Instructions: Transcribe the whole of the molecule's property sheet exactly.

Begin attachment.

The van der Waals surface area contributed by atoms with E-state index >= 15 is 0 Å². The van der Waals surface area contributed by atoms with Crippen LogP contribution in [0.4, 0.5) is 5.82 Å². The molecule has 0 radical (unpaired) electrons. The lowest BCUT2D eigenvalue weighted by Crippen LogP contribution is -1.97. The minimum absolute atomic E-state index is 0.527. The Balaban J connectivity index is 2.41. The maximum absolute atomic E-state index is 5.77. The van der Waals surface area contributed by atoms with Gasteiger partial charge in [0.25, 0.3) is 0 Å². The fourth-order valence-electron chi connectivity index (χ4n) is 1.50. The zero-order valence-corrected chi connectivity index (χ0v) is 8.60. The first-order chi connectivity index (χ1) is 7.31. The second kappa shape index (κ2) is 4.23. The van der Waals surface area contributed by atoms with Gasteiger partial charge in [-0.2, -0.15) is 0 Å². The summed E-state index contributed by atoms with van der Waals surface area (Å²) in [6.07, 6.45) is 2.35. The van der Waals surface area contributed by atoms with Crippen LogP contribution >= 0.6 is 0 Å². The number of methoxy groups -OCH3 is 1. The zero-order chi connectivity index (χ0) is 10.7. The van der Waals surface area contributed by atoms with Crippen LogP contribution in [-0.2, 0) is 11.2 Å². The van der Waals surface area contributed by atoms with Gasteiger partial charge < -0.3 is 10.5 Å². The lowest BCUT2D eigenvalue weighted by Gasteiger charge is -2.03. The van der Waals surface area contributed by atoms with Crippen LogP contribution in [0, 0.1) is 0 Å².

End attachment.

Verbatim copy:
The van der Waals surface area contributed by atoms with E-state index >= 15 is 0 Å². The van der Waals surface area contributed by atoms with Crippen LogP contribution in [0.4, 0.5) is 5.82 Å². The molecule has 0 radical (unpaired) electrons. The lowest BCUT2D eigenvalue weighted by Crippen LogP contribution is -1.97. The minimum absolute atomic E-state index is 0.527. The Balaban J connectivity index is 2.41. The maximum absolute atomic E-state index is 5.77. The van der Waals surface area contributed by atoms with Gasteiger partial charge in [0.25, 0.3) is 0 Å². The fourth-order valence-electron chi connectivity index (χ4n) is 1.50. The zero-order valence-corrected chi connectivity index (χ0v) is 8.60. The first-order chi connectivity index (χ1) is 7.31. The second kappa shape index (κ2) is 4.23. The van der Waals surface area contributed by atoms with Gasteiger partial charge in [-0.2, -0.15) is 0 Å². The summed E-state index contributed by atoms with van der Waals surface area (Å²) in [6.07, 6.45) is 2.35. The van der Waals surface area contributed by atoms with Crippen LogP contribution >= 0.6 is 0 Å². The number of methoxy groups -OCH3 is 1. The zero-order chi connectivity index (χ0) is 10.7. The van der Waals surface area contributed by atoms with Crippen LogP contribution in [-0.2, 0) is 11.2 Å². The van der Waals surface area contributed by atoms with Gasteiger partial charge < -0.3 is 10.5 Å². The lowest BCUT2D eigenvalue weighted by Gasteiger charge is -2.03. The van der Waals surface area contributed by atoms with Crippen LogP contribution in [0, 0.1) is 0 Å².